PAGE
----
Dr. Sally Aiken is moving up in the world.
After years working in basements and taking breaks in a windowless break room, the Spokane County medical examiner will be moving, along with her colleagues, above ground and into the county’s new, state-of-the-art facility.
Unveiled Tuesday, the new building near Washington State University’s Elson S. Floyd College of Medicine has more than five times the capacity for human remains as the county’s previous facility and enough office and examination space for dozens of workers and medical student observers.
But it will be a brief run in the new building for Aiken and fellow medical examiner Dr. John Howard, who both plan to retire after a year or so at the facility .
Aiken said she hopes the new facility will help the county recruit new medical examiners and show medical students who are considering a career in forensic pathology that they won’t always be faced with cramped, dingy surroundings.
“We want to leave the office strong and in good hands,” she said.
Aiken said she was hopeful that first-year medical students, instead of just senior undergraduates, will have a chance to visit, observe autopsies, learn and perhaps be inspired to join the profession.
She said there are far more jobs than qualified medical examiners and she hopes a cutting-edge facility near a medical school will show the next generation of doctors what a career in forensic pathology will look like.
The total cost of the 24,000-square-foot medical examiner building, built at 102 S. Spokane St., was $12.7 million.
Aiken said it was completed just when it may be needed.
She said the building was designed to handle a mass-fatality event, such as what some experts feared COVID-19 would be .
The old facility had room for about 15 bodies. The new facility has room for more than 100. It also has an indoor drive-thru area, where bodies can be moved. Aiken said that work often had to be done outside the previous facility, in the Providence Holy Family Hospital parking lot.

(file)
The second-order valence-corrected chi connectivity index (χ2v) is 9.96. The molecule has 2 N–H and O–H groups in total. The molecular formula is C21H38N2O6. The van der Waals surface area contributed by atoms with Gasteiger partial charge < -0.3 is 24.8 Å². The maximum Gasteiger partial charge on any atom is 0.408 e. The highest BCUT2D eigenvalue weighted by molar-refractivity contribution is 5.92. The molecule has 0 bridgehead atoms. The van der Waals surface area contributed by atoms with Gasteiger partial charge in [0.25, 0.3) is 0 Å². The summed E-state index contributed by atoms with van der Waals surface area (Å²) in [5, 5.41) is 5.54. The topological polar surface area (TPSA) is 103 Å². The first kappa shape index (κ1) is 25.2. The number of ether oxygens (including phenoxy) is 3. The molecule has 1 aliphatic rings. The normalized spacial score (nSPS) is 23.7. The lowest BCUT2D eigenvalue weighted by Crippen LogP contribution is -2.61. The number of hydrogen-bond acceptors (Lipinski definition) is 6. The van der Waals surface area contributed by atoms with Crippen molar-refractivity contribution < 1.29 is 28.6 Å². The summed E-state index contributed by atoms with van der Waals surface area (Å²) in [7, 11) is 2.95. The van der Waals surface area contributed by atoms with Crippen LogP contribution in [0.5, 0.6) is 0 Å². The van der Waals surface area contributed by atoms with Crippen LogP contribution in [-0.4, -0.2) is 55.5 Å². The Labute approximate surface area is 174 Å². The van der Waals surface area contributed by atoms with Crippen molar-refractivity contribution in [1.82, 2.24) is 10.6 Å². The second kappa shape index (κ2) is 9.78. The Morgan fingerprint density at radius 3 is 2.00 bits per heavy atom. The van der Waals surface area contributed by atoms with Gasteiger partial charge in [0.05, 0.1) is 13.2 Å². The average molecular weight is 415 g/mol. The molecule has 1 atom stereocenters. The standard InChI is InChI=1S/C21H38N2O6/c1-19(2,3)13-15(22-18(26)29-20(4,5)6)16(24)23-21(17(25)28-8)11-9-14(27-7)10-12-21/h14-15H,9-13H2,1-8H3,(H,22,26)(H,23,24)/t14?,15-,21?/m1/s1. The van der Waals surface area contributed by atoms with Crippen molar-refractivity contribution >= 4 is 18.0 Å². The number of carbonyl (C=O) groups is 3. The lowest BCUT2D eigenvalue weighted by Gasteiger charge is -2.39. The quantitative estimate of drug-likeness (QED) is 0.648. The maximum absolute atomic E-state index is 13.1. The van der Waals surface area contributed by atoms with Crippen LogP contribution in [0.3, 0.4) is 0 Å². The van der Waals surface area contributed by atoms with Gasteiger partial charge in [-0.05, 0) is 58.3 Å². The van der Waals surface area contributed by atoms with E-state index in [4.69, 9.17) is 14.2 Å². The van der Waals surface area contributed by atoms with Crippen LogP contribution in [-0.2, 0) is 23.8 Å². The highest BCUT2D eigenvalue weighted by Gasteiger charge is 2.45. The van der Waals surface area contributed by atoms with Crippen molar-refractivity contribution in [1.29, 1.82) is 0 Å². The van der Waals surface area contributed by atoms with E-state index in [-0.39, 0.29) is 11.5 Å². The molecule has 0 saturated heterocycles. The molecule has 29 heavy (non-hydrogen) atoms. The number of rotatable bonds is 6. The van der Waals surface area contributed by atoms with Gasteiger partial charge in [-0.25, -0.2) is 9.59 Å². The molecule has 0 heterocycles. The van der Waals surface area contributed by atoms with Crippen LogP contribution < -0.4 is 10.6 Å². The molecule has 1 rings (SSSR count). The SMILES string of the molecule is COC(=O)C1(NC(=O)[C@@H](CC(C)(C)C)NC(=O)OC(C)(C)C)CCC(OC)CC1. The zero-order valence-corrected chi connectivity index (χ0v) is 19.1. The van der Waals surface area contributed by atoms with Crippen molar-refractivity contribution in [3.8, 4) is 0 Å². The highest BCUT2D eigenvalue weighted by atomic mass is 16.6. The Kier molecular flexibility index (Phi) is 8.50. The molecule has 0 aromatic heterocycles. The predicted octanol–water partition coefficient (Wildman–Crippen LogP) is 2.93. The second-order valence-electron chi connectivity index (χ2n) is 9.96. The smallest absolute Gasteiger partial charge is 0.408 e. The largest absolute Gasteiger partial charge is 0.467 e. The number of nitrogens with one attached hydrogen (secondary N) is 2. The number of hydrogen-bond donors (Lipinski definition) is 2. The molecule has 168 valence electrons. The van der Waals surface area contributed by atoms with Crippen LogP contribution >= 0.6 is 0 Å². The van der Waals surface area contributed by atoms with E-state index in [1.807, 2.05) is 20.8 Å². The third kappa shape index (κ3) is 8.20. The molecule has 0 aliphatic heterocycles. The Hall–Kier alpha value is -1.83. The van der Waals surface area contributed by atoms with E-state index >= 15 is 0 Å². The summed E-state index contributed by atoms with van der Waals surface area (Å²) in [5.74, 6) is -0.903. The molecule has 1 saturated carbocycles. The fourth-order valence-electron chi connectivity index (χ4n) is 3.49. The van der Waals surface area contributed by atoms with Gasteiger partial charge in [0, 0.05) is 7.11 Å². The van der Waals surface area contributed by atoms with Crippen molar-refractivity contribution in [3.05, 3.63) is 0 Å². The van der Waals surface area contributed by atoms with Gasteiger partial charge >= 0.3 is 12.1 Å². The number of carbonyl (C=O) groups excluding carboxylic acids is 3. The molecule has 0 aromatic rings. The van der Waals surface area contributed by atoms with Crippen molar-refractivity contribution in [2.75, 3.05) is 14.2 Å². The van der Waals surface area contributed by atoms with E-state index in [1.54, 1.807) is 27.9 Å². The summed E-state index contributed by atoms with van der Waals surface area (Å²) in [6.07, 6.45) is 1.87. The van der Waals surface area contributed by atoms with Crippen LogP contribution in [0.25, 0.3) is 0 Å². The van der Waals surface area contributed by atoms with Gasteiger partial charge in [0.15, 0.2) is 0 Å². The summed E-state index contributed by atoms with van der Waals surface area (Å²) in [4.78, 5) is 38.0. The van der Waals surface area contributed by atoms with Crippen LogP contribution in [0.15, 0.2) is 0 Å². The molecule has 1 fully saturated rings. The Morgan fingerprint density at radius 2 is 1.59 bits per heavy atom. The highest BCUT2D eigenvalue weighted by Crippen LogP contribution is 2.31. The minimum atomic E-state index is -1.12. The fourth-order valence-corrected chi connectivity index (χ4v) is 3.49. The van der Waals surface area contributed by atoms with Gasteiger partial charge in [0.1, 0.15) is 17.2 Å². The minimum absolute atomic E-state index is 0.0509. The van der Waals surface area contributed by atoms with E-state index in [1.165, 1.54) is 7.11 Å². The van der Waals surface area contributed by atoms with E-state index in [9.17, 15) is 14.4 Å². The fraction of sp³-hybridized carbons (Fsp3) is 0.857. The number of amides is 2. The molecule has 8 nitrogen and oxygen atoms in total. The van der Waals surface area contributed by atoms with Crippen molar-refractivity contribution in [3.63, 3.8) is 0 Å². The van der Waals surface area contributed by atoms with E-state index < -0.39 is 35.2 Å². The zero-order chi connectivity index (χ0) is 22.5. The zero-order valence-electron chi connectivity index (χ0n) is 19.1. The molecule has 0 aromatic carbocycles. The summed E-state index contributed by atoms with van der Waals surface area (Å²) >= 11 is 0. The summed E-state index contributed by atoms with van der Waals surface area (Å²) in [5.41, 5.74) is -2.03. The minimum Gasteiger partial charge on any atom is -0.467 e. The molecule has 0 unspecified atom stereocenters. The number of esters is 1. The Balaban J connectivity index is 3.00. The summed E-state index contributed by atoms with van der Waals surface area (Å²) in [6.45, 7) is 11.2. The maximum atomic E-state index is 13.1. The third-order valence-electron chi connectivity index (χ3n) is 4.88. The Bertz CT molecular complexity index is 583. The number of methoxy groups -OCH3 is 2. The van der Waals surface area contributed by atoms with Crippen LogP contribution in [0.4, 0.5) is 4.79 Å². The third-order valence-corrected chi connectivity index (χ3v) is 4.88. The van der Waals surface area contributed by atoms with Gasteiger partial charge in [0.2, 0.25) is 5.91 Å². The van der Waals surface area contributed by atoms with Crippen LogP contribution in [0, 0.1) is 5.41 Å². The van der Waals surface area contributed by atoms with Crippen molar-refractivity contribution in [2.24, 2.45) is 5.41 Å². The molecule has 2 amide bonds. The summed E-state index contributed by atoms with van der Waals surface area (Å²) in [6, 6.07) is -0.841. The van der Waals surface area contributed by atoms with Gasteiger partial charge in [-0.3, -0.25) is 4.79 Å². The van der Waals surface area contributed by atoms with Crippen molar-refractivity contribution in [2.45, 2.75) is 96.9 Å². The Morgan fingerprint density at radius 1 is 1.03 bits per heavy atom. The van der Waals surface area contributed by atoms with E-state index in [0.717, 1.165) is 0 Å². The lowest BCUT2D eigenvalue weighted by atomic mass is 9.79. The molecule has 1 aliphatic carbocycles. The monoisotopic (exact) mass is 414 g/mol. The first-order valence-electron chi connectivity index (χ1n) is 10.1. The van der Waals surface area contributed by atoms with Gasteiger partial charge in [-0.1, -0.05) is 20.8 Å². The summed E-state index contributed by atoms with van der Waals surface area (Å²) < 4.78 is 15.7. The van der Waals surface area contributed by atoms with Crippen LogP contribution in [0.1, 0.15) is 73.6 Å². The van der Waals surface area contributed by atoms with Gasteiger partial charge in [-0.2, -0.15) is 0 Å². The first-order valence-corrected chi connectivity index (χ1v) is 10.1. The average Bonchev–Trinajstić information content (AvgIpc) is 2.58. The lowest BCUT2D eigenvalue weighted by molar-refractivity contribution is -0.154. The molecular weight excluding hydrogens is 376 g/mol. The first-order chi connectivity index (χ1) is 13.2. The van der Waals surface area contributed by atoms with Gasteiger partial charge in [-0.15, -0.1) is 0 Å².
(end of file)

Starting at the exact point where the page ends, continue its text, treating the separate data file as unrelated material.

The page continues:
The new building will also make it far easier to do autopsies while social distancing. The autopsy room where she intends to focus on possible homicide autopsies has a room separated by glass, where law enforcement can observe. .
The new facility has three rooms with multiple tables for conducting autopsies, quiet spaces to record observations, office spaces, storage rooms, a locker room and a room where families of the deceased can have a private discussion.
The building also has a Lodox machine, which can rapidly do full-body X-ray scans. Aiken said she plans to scan every body, which could help identify human remains.
Aiken said she hopes to transition into the new building over the next few weeks. She said the county will likely use both for a while because she wants to avoid moving human remains from facility to facility and would prefer to wait to finalize the move until arrangements have been made for the bodies to go to a funeral home to be buried or cremated.
During the ribbon-cutting for the new facility, County Commissioner Al French noted the building, paid for by county and grant funding, was completed on schedule and on budget.
He also said medical examiners have had to make due for years and that the new building is as good as the best facilities he saw while touring them as a commissioner.
“There’s nothing in the state newer or better than what we have here in Spokane County,” he said.
Local journalism is essential.
The journalists of The Spokesman-Review are a part of the community. They live here. They work here. They care. You can help keep local journalism strong right now with your contribution. Thank you.
Subscribe to the Coronavirus newsletter
Get the day’s latest Coronavirus news delivered to your inbox by subscribing to our newsletter.